As the chief executive officer of the Bill & Melinda Gates Foundation, Sue Desmond-Hellmann leads a multibillion-dollar effort to improve health and promote equity for people around the world.Speaking to a Harvard T.H. Chan School of Public Health audience on World Health Day Tuesday, Desmond-Hellmann recalled her own idealistic student days and made the case for pursuing big ambitions in public health. Her talk was part of the Dean’s Distinguished Lecture series.Desmond-Hellmann shared the “Big Bet,” an ambitious series of goals issued by the Gateses in their annual letter marking this year’s 15th anniversary of the foundation. It states, “The lives of people in poor countries will improve faster in the next 15 years than at any other time in history. And their lives will improve more than anyone else’s.” Desmond-Hellman challenged Harvard Chan students to help make that bet a winner.“I do think it is impatient optimism, but it’s not crazy,” she said. She quoted the foundation’s favorite African proverb: “If you want to go fast, go alone. If you want to go far, go together.”Desmond-Hellmann praised the often unsung work of epidemiologists. She said the greatest innovations in public health develop from the way epidemiologists think — with an understanding of the patterns and causes of disease.These days, she is particularly excited about innovations in health care delivery and in promoting behavior change, she said. Two recent examples are the foundation’s work providing seed funding and support to GAVI, a global alliance to give children in the world’s poorest countries increased access to vaccines, and the transformation of the foundation’s polio operations center in Nigeria into an emergency Ebola care center in July — within hours after an outbreak was detected in the city of Lagos.Desmond-Hellmann spoke about the tough decisions the foundation has to make in determining what to fund, and noted that she tries to look for areas where it is uniquely positioned to make a difference, such as infectious-disease eradication and maternal health.Prior to joining the foundation in 2014, Desmond-Hellmann served as chancellor of the University of California, San Francisco, where she remains a tenured professor. An oncologist, her work in research and development at Genentech helped bring breakthrough cancer drugs to the marketplace.Harvard Chan School Dean Julio Frenk praised her depth of experience in his introductory remarks, noting, “Sue personifies all the career paths that any of our students could hope to achieve in one lifetime.”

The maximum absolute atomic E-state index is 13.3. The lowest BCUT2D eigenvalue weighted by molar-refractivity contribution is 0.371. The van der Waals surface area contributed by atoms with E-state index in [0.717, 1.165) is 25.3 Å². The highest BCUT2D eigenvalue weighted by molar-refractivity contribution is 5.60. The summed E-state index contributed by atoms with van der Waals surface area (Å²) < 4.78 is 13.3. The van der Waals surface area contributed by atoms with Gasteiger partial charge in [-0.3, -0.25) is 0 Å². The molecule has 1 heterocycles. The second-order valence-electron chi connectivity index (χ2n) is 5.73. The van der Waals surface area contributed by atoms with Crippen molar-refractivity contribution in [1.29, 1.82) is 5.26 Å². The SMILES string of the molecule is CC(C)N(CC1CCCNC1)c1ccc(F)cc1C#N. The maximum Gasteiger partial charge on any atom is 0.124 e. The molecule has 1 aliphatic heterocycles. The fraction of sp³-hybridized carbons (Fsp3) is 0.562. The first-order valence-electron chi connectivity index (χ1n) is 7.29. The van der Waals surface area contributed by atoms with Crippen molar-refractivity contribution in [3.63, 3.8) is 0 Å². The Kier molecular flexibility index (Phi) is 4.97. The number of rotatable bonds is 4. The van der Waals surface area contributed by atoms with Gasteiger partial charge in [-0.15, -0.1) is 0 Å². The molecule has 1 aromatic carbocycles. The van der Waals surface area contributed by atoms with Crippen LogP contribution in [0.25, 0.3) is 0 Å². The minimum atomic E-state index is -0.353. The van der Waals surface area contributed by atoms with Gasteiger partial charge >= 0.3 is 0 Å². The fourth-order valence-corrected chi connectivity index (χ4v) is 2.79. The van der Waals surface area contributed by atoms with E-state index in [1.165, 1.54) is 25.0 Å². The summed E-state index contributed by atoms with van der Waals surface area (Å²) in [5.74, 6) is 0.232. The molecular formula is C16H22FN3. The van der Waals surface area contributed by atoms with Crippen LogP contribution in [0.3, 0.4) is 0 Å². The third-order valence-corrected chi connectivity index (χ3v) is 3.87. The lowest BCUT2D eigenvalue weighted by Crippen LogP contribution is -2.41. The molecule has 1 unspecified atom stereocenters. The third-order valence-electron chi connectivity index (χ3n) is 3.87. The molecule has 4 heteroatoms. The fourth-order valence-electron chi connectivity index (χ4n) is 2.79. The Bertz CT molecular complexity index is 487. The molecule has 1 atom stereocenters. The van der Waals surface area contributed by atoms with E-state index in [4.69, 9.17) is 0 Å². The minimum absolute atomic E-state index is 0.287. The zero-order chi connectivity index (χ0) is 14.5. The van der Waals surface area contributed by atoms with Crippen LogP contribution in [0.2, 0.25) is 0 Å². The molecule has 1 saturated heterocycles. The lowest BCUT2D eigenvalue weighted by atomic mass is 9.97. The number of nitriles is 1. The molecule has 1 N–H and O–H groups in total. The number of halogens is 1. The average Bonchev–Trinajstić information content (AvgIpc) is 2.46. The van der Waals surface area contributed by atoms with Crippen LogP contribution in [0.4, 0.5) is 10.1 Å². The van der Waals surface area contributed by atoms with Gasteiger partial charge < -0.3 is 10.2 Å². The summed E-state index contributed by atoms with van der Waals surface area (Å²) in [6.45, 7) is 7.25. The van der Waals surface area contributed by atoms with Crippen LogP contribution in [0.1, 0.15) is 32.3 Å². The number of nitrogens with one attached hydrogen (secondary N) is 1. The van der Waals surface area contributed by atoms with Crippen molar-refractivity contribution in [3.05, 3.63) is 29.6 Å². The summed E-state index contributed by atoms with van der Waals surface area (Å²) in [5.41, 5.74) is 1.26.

University of Auckland 15 March 2017Family First Comment: Disturbing lack of supervision by parents… “Eight in 10 teens and six in 10 primary school children say there are no limits on their screen time out of school – whether that’s playing computer games, using their phones, or browsing the internet.” This is why we need an inquiry in to pornography – especially its availability and the nature of the content available online. Parents might think again about the need for supervision! www.porninquiry.nzEight in 10 teens and six in 10 primary school children say there are no limits on their screen time out of school – whether that’s playing computer games, using their phones, or browsing the internet.The insights have emerged from the second data release from CensusAtSchool TataurangaKiTeKura, a national, biennial project run by the University of Auckland’s Department of Statistics that shows children the relevance of statistics to everyday life. In class, Year 5 to Year 13 students (aged 9 to 18) use digital devices to answer 35 online questions in English or te reo Māori, providing a unique snapshot of Kiwi childhoods. So far, more than 5,700 students have taken part.Students were asked if, on a school day, there was a limit on the amount of screen time they had at home. Just 16% of high school students and 37% of primary school students reported a limit. For those with limits, primary schoolers were allowed a median of an hour (the median is the middle amount in the range reported) and secondary students two hours.Students were asked how often their screen time was supervised – with supervised meaning a parent or caregiver was watching or was in the same room as the child. Four in 10 primary schoolers said “a little,” and two in 10 “usually.” More than half of high school students said they were never supervised, with a further three in 10 saying they were supervised “a little.”CensusAtSchool co-director Rachel Cunliffe, a former statistics lecturer and mother of four children aged 2, 4, 6 and 8, says she is “really surprised” at the results. “I imagined that in this completely wired world, the majority of kids would have limits – parents often discuss ways to find a balance between screen time and outdoor play time.”Rachel Cunliffe points to Ministry of Health advice that outside of school, 5 to 18-year-olds spend less than two hours a day in front of the television, computers, and game consoles. She and her husband tried setting limits, but with four kids, that was hard to police. “Now, in our house, we have a list of morning, afternoon and evening jobs to be done on school days before the kids are allowed screen time, “ she says.READ MORE: https://www.stat.auckland.ac.nz/en/about/news-and-events-5/news/news-2017/2017/03/most-kids-have-no-screen-time-limits.html